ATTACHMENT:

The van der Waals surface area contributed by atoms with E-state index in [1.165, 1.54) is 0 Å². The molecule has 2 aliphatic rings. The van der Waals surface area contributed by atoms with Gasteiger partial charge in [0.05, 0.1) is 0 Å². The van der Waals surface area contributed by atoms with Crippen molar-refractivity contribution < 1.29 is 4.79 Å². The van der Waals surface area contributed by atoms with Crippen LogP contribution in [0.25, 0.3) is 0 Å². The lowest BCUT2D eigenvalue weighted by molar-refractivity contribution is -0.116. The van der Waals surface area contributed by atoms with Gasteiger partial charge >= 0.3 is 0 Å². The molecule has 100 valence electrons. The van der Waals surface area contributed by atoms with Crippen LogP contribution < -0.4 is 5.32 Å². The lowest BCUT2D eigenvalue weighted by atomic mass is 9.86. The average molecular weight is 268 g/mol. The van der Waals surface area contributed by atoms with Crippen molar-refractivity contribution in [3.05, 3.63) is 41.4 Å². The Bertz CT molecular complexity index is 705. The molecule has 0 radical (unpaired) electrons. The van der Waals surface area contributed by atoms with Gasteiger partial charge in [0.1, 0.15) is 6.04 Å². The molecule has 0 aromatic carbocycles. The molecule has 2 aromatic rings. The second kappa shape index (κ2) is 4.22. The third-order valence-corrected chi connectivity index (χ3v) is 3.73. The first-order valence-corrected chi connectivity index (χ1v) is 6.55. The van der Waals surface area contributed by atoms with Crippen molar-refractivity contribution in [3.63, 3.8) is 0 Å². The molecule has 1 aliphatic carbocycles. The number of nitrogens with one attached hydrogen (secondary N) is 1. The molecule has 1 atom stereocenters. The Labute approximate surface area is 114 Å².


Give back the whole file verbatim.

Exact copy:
The van der Waals surface area contributed by atoms with E-state index in [1.165, 1.54) is 0 Å². The molecule has 2 aliphatic rings. The van der Waals surface area contributed by atoms with Gasteiger partial charge in [0.05, 0.1) is 0 Å². The van der Waals surface area contributed by atoms with Crippen molar-refractivity contribution < 1.29 is 4.79 Å². The van der Waals surface area contributed by atoms with Crippen LogP contribution in [0.25, 0.3) is 0 Å². The lowest BCUT2D eigenvalue weighted by molar-refractivity contribution is -0.116. The van der Waals surface area contributed by atoms with Gasteiger partial charge >= 0.3 is 0 Å². The molecule has 100 valence electrons. The van der Waals surface area contributed by atoms with Crippen LogP contribution < -0.4 is 5.32 Å². The lowest BCUT2D eigenvalue weighted by atomic mass is 9.86. The average molecular weight is 268 g/mol. The van der Waals surface area contributed by atoms with Crippen molar-refractivity contribution in [3.05, 3.63) is 41.4 Å². The Bertz CT molecular complexity index is 705. The molecule has 0 radical (unpaired) electrons. The van der Waals surface area contributed by atoms with Gasteiger partial charge in [0.1, 0.15) is 6.04 Å². The molecule has 0 aromatic carbocycles. The molecule has 2 aromatic rings. The second kappa shape index (κ2) is 4.22. The third-order valence-corrected chi connectivity index (χ3v) is 3.73. The first-order valence-corrected chi connectivity index (χ1v) is 6.55. The van der Waals surface area contributed by atoms with Crippen molar-refractivity contribution in [3.63, 3.8) is 0 Å². The molecule has 1 aliphatic carbocycles. The number of nitrogens with one attached hydrogen (secondary N) is 1. The molecule has 1 atom stereocenters. The Labute approximate surface area is 114 Å².